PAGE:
This post is part of Norm Frampton’s amazing weekly series – Thursday Doors. Pop on over to Norm’s place, check out his doors, then click the blue button to see all the other doors. You can add a door, too!

73 thoughts on “Thursday Doors – Sad Story

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  1. Wow! That was definitely ah intense fire. I trust nobody was hurt? It’s always a shame when a building with history is lost in such a devastating way though many simply crumble away through neglect and decay over a longer period. I think just from an environmental standpoint we have to get better at converting buildings already standing rather than knocking down and constructing all over again.

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    1. The article in the Ellington Patch talks about all the things we (here in CT) do wrong, that ultimately get in the way of productive reuse. That complex had so much potential, but people just couldn’t make it happen. No one was hurt in the blaze, although the people were charged with arson.

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      1. I loved the positive elements of this, hope for renovation, upscaling a lovely majestic building with a fine history. . . in a perfect, beautiful setting, too. Finally, that the company, the people had good intentions. I wish a movie could be made of your woodworking shop (the cabinet shop) and the characters would-be so cool to develop.
        The sad elements, thoughtless flames and the flood plain rendering dreams asunder were another one. What a strange, unforgettable story here to tell for posterity, Dan. Beautiful doors and weird remains of an iron sculpture. I can see why Faith would love to capture it’s “bones!” :)

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        1. You have a very interesting way of looking at this, Robin. I think all these buildings have a story to tell. Imagine all the families this building supported in its heydays. I look at that waterfall and think “that powered an industry that supported a town” and it’s hard not to get lost in thought.

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    1. Thanks! When I worked in my cabinet shop, I was keenly aware of how quickly that place could burn. The building I was in had sprinklers. I don’t know if the larger complex did, or if they were working at the time.

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  2. As a reader who lives in an area surrounded by old mills, I find this post very sad. The mills here in town have all been converted and remain important parts of our community – lofts, shops, restaurants, gyms, studios, and breweries. I always look at these beautiful buildings and think of all our ancestors who worked on those buildings using their unique skills to create a large structure that has lasted through the years only to be abandoned by us. Thanks for the tour, Dan. :-)

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    1. Thanks Judy. The complex was such a unique structure, with two large sections actually spanning the river. It could have made for a great mixed-use establishment, but there were too many roadblocks. I’m happy to hear that the ones around you have been flipped into a productive state.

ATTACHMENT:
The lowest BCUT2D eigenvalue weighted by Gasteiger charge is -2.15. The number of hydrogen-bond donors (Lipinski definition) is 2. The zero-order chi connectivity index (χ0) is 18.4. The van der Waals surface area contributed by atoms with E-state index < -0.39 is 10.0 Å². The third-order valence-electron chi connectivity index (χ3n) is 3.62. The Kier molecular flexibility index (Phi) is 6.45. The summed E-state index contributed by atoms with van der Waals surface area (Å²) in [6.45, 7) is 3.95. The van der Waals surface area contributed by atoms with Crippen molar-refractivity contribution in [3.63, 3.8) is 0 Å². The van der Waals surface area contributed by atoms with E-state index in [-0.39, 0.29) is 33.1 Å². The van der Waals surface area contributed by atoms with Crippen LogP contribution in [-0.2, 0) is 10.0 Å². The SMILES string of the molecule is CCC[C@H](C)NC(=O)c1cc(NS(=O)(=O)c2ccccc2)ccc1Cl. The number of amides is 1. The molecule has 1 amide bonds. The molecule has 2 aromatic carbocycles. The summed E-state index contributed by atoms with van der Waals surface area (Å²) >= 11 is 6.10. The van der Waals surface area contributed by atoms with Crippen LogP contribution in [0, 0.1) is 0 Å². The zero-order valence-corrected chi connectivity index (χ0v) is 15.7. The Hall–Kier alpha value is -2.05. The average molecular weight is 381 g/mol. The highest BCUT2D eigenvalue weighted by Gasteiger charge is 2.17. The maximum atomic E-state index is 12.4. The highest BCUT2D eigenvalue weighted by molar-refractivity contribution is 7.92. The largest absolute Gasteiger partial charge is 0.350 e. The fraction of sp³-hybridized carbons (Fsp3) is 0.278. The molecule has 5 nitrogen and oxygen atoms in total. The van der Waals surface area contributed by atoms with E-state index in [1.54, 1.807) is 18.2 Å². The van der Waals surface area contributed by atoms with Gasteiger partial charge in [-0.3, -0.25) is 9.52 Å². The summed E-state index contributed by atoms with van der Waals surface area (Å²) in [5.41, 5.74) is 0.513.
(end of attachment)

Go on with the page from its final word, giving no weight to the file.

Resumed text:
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    2. I agree, Judy. I love converted old buildings, enjoy seeing the details that made many of them so wonderful and the usually stellar workmanship. I don’t understand arsonists, whether of buildings or vast stretches of forest. Abandoned or burned buildings hurt my soul to see.

      janet

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      1. The people who destroy history and nature, either on purpose or out of sheer laziness and apathy, really make me wonder. How hard would it have been to make sure a cigarette was out? How hard would it have been to walk through (a building you broke into) without smoking? I have nothing but contempt for those people. 20 years old is old enough to know better. As for people who start forest fires, I can’t even begin to understand.

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  3. A very sad story, Dan. It must be heart-breaking for you to see the devastation now.

    The one photo showing the building span over the river illustrates the potential issue with the flood plain for the lower level. I’m curious … was the issue with the flood plain real or hypothetical? This building had been there a long time … did it have a history of flooding?

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    1. Thanks Joanne – it is sad. I couldn’t find much information on the history of flooding, but tons about the fear. FEMA revised the flood plain map in 1995 (after the financing had been secured and renovation work had begun) which brought the project to a halt. The building not only spanned the river, it physically constrained the water flow. There was talk about remediating that by lowering the river bed by about a foot.